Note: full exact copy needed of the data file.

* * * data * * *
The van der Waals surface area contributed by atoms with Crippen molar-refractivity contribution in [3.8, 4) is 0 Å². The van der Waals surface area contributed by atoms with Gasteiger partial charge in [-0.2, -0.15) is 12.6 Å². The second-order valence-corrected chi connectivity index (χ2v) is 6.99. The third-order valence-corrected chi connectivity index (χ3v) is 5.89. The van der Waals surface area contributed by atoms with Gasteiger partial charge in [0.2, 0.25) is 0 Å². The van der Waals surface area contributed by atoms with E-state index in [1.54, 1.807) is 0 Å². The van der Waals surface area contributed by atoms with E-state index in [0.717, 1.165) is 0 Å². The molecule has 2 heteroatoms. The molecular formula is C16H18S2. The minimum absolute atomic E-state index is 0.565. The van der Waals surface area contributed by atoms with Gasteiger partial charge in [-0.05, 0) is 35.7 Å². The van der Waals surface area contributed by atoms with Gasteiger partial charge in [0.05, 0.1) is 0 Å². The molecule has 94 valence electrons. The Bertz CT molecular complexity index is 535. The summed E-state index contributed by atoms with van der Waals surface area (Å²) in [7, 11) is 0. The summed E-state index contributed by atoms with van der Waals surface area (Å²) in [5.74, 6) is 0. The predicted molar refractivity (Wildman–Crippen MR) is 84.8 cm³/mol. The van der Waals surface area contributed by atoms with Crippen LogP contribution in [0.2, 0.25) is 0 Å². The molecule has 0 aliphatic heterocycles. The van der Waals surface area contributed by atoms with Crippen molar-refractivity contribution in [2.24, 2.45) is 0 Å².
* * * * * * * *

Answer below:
The van der Waals surface area contributed by atoms with Crippen molar-refractivity contribution in [3.8, 4) is 0 Å². The van der Waals surface area contributed by atoms with Gasteiger partial charge in [-0.2, -0.15) is 12.6 Å². The second-order valence-corrected chi connectivity index (χ2v) is 6.99. The third-order valence-corrected chi connectivity index (χ3v) is 5.89. The van der Waals surface area contributed by atoms with Gasteiger partial charge in [0.2, 0.25) is 0 Å². The van der Waals surface area contributed by atoms with E-state index in [1.54, 1.807) is 0 Å². The van der Waals surface area contributed by atoms with E-state index in [0.717, 1.165) is 0 Å². The molecule has 2 heteroatoms. The molecular formula is C16H18S2. The minimum absolute atomic E-state index is 0.565. The van der Waals surface area contributed by atoms with Gasteiger partial charge in [-0.05, 0) is 35.7 Å². The van der Waals surface area contributed by atoms with Gasteiger partial charge in [0.05, 0.1) is 0 Å². The molecule has 94 valence electrons. The Bertz CT molecular complexity index is 535. The summed E-state index contributed by atoms with van der Waals surface area (Å²) in [7, 11) is 0. The summed E-state index contributed by atoms with van der Waals surface area (Å²) in [5.74, 6) is 0. The predicted molar refractivity (Wildman–Crippen MR) is 84.8 cm³/mol. The van der Waals surface area contributed by atoms with Crippen LogP contribution in [0.2, 0.25) is 0 Å². The molecule has 0 aliphatic heterocycles. The van der Waals surface area contributed by atoms with Crippen molar-refractivity contribution in [2.24, 2.45) is 0 Å².